Submission to Hate Crime Review Consultation
Read the Northern Ireland Human Rights Commission’s submission to Hate Crime Review Consultation.
Submission to Hate Crime Review Consultation
Date produced May 2020.
Below is a summary of the recommendations.
You can also download the full document through the links provided below.
The Northern Ireland Human Rights Commission (NIHRC):
2.11 in response to questions 2 and 3, recommends that specific hate crime legislation is designed in line with the international obligations to prevent, prohibit, prosecute and protect and takes into account best practice from other jurisdictions in the UK.
2.12 in response to questions 2, 3 and 35, advises that the obligation to protect means that hate crime laws should be designed to reassure communities and individuals who may be particularly vulnerable, while at the same time reflecting that some behaviours will fall short of hate crime. The NIHRC recommends that any hate crime law must reflect the need for hate ‘signal incidents’, which fall short of hate crime, to be recorded and support put in place for the victims of such incidents.
2.13 in response to questions 2, 3 and 35, recommends that the principle of legal certainty is reflected in any hate crime law and that a list of personal characteristics or protected grounds is enumerated and applied across all hate related offences to ensure the law reflects the international human rights obligations to prevent, prohibit, prosecute and protect.
2.14 in response to questions 27, 28, 29 and 30, recommends that the hate crime law include a “by reason of” threshold to ensure that the laws reflect the harm done to victims and their communities through being targeted by reason of an immutable characteristic or fundamental aspect of their identity. Consideration should be given to making sure that the adoption of this test is not so broad that it becomes ineffective, particularly in the context of gender. The Commission recommends that a form of words, such as that suggested by paragraph 10.20 of the consultation document, is included to ensure that gender can be and is adopted as a protected characteristic, if the “by reason of” threshold is applied.
2.15 in response to questions 27, 28, 29 and 30, recommends that legal definition of hate crime is set out in a ‘general 4 interpretation for the purposes of the act’ section and that ‘hate’ covers ‘bias, hostility, prejudice, bigotry and contempt’ and is broad enough to include prejudices or stereotyped information relating to a protected characteristic.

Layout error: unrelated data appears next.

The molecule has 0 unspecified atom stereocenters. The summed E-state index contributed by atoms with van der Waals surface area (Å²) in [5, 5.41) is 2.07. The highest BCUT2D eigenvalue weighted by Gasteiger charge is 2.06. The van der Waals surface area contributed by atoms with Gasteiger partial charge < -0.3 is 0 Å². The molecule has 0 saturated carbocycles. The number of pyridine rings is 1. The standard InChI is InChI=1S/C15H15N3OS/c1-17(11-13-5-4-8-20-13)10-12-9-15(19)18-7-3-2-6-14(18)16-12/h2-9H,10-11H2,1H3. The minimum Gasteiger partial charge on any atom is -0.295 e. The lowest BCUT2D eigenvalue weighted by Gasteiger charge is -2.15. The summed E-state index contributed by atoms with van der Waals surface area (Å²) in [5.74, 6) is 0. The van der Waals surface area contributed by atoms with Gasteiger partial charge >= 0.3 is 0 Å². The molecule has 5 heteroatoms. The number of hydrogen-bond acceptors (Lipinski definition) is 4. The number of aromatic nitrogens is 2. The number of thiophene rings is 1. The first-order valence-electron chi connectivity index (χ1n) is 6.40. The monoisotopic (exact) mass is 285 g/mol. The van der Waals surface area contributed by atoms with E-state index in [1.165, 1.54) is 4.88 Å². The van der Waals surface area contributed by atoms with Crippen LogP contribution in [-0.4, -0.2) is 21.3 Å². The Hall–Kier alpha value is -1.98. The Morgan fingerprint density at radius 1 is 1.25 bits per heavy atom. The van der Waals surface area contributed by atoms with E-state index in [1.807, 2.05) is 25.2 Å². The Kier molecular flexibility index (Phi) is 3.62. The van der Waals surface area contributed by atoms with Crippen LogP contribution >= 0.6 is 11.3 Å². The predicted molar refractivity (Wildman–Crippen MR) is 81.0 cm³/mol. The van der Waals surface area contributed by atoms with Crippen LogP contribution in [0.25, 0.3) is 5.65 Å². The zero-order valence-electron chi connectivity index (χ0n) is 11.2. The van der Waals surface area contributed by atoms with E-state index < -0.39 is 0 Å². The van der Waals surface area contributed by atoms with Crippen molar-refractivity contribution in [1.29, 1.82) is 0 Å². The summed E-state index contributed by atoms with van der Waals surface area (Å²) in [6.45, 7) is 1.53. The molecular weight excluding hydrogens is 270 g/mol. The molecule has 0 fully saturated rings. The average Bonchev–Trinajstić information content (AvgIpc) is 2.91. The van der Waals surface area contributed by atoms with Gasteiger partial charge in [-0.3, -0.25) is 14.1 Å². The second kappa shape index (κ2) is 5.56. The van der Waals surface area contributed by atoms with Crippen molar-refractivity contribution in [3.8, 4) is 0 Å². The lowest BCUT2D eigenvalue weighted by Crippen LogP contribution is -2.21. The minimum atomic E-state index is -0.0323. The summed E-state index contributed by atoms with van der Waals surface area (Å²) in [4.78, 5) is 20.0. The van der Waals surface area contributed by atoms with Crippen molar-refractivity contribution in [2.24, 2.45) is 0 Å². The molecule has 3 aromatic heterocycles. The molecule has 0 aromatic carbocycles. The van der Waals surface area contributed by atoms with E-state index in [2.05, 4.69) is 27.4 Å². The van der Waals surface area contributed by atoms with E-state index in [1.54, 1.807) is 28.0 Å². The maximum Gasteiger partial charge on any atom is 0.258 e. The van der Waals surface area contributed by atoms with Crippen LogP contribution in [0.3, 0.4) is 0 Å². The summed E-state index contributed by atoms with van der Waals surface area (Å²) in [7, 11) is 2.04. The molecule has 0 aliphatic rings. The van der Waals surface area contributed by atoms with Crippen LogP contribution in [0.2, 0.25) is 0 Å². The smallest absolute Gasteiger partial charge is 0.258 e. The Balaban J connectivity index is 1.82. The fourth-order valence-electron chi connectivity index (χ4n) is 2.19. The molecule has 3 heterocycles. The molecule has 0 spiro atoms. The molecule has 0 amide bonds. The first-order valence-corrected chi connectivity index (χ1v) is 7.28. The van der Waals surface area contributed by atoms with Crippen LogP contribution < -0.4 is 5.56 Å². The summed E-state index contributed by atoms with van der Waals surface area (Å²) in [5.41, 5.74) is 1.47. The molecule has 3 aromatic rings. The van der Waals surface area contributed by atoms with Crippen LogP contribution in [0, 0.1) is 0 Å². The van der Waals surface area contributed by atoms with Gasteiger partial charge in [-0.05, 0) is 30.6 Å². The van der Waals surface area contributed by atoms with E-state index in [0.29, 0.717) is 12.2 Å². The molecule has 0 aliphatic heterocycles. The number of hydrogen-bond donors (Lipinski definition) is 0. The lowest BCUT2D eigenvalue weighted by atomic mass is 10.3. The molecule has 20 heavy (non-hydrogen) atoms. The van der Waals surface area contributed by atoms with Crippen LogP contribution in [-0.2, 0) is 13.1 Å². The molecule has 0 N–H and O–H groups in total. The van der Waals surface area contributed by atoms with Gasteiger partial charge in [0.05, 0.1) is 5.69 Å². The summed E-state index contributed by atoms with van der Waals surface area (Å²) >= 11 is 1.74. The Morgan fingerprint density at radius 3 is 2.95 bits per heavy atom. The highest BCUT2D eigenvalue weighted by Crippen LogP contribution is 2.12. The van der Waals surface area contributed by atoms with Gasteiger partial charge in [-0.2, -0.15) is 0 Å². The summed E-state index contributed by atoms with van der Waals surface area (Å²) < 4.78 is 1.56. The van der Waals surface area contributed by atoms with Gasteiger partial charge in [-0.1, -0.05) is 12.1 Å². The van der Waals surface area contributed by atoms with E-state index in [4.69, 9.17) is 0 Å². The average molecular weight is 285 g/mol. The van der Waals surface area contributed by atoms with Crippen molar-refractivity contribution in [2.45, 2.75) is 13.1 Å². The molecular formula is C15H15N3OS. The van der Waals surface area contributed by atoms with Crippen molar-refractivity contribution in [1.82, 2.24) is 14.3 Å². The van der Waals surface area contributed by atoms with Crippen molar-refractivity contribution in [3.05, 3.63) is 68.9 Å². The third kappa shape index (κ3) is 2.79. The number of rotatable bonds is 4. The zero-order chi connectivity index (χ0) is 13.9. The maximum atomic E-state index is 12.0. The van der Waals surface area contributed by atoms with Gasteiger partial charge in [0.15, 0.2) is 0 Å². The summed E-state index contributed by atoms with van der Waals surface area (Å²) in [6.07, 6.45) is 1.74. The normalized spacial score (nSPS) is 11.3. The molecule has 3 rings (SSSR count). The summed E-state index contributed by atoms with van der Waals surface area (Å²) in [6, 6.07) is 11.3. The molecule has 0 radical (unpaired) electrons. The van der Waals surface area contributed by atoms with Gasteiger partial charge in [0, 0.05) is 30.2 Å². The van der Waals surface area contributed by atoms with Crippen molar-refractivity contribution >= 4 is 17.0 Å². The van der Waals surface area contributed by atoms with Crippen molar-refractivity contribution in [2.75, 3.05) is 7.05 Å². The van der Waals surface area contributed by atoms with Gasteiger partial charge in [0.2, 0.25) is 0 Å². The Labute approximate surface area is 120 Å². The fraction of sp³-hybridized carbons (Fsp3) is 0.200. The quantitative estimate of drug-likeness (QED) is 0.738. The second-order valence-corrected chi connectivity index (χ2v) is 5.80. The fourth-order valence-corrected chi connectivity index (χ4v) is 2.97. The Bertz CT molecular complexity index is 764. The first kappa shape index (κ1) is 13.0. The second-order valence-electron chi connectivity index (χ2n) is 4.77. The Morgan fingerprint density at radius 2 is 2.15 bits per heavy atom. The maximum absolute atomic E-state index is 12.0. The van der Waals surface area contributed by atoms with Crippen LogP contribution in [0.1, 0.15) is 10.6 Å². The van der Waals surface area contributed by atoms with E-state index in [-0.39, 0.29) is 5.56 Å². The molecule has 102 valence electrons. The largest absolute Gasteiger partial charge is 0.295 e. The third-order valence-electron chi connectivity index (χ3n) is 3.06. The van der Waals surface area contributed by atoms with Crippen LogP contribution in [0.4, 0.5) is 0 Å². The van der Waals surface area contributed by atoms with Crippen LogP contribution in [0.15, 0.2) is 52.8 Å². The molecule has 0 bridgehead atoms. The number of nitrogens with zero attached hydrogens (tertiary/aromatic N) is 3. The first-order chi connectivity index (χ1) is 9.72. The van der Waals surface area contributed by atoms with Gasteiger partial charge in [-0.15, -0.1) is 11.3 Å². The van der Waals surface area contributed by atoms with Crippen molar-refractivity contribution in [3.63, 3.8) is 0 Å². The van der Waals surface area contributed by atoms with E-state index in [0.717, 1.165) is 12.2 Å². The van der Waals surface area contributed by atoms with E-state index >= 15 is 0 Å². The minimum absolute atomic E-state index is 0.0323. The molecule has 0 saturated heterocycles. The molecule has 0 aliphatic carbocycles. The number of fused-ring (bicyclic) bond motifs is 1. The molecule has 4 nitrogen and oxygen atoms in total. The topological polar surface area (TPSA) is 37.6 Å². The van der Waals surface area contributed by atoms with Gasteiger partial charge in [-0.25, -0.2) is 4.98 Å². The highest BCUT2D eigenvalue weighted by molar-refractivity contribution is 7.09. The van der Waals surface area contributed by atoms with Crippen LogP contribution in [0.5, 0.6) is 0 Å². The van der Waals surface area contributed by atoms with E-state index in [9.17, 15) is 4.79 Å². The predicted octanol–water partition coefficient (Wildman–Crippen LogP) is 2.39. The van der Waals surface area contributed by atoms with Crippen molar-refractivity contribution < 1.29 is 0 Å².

3.7 in response to questions 7 and 8, advises that international human rights standards do not prescribe a specific model for hate crime law. Hate crime law will be human rights compliant when it provides an effective deterrence. The NIHRC recommends that consideration be given to implementing the statutory aggravation model in NI, as evidence from other jurisdictions demonstrates that it is more effective in responding to hate crime than the enhanced sentencing model alone.
3.8 in response to question 21, advises that the human rights law requires that hate crime law provides an effective deterrence and recommends that evaluations of the effectiveness of the statutory aggravation models in Scotland and in England and Wales to ensure that the model that applies in NI reflects best practice in other jurisdictions and is in line with international human rights standards.
4.13 in response to questions 5 and 6, advises that the international human rights standards allow for some discretion as to the model of hate crime law, but require that it is effective, proportionate and dissuasive and respond effectively to the current shortcomings in the application of the current hate crime model in NI.
4.14 in response to questions 8 and 9, recommends developing specific sentencing guidance for hate crimes with an enhanced sentence to reflect the aggravating dimension of the offence to ensure that the deterrent effect is effective, proportionate and dissuasive.
4.15 in response to questions 8 and 9, recommends that judicial independence is safeguarded and that any statutory duty relating to specific sentencing guidance for hate crimes is framed as a ‘due regard’ principle, rather than a more onerous duty.
4.16 in response to questions 4, 10 and 20, recommends that where a hate crime results in an enhanced sentence, the court should make it clear that this is to ensure the deterrent effect of the sentence is maximised.
4.17 in response to questions 4, 10 and 20, recommends that any hate crime consideration should be recorded to ensure data collection is consistent, extensive and disaggregated across all stages of the criminal justice process, including sentencing and on the criminal record viewer.
5.8 in response to questions 22, 23, 24, 25, and 26, recommends that the particular characteristic which is the focus of any hate crime should be recorded to ensure data collection is consistent, extensive and disaggregated across all stages of the criminal justice, including sentencing and on the criminal record viewer.
5.9 in response to questions 22, 23, 24, 25, and 26, recommends that all parts of the criminal justice system should ensure that the collection and disaggregation of data is integrated at every stage of the process and all criminal justice agencies and personnel should be effectively trained on the importance of data collection and recording to monitor trends and evaluate performance.